Don’t make a mountain out of a molehill. There are plenty of idioms about turning minor annoyances into a much bigger issue. But a new study says this could impact your long-term wellbeing.
So, you’re in your car sitting in traffic on your way to work. You’ve just crossed the intersection when some asshat from the left lane has skirted around the parked cars to cut in front of you. You’re fuming.
When you finally get to work and your co-worker says hi, do you grumble an obligatory greeting, or do you smile cheerfully?
Turns out, a new study from the University of Miami has found that how you react to fleeting negative emotions can rather drastically impact your long-term wellbeing.
Like what you see? Sign up to our bodyandsoul.com.au newsletter for more stories like this.
“One way to think about it is the longer your brain holds on to a negative event, or stimuli, the unhappier you report being,” Nikki Puccetti, lead author of the study published in the Journal of Neuroscience, told Science Daily.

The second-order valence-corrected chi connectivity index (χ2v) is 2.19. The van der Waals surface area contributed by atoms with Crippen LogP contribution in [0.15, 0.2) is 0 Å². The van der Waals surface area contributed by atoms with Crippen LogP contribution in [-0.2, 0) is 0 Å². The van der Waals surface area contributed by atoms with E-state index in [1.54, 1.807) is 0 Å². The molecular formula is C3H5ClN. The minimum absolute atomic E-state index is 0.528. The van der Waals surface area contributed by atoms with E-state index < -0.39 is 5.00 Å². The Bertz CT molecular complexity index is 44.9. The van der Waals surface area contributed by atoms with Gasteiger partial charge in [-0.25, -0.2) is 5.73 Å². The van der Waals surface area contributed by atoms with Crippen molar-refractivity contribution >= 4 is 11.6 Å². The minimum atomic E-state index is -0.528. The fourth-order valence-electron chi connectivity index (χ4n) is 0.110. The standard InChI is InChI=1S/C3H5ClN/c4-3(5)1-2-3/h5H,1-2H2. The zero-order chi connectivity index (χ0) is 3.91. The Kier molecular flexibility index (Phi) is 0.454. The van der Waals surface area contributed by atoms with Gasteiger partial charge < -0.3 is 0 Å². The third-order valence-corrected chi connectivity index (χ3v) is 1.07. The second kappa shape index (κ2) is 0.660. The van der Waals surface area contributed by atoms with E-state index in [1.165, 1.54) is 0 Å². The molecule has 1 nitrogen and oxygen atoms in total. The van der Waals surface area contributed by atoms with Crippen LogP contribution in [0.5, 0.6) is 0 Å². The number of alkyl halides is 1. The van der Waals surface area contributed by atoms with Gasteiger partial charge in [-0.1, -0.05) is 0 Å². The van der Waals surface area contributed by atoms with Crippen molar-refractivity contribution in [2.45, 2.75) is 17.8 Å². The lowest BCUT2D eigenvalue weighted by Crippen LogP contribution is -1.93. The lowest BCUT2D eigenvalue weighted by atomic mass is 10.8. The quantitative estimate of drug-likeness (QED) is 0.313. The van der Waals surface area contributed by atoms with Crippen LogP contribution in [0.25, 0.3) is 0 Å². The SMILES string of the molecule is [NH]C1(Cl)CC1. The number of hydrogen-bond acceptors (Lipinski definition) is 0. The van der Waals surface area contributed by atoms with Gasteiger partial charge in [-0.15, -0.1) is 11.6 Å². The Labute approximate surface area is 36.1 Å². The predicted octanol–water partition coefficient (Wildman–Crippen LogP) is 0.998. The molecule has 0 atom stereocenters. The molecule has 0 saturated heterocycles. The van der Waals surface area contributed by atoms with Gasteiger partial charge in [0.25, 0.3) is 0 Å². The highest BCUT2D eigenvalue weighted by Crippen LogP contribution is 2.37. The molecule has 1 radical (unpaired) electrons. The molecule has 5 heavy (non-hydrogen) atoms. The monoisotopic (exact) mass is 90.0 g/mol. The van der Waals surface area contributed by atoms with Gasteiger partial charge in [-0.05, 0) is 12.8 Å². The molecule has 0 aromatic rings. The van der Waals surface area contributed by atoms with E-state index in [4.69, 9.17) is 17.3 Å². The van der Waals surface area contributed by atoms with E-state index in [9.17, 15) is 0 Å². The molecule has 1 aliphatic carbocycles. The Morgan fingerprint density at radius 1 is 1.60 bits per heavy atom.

“Basically, we found that the persistence of a person’s brain in holding on to a negative stimulus is what predicts more negative and less positive daily emotional experiences. That, in turn, predicts how well they think they’re doing in their life.”
It’s not the first time something like this has come up in psychological studies and it can affect us physically, too.
In 2014, research out of Oregon State University found that old men who dwelled on everyday annoyances actually tend to live shorter lives.
“It’s not the number of hassles that does you in, it’s the perception of them being a big deal that causes problems,” Carolyn Aldwin, the director of the Center for Healthy Aging Research at OSU, said in the study.
“Taking things in stride may protect you.”
So, the next time someone cuts you off in traffic, or you spill coffee all over your white shirt, acknowledge the annoyance, take a few deep breaths, and just let it go. You might live longer for it.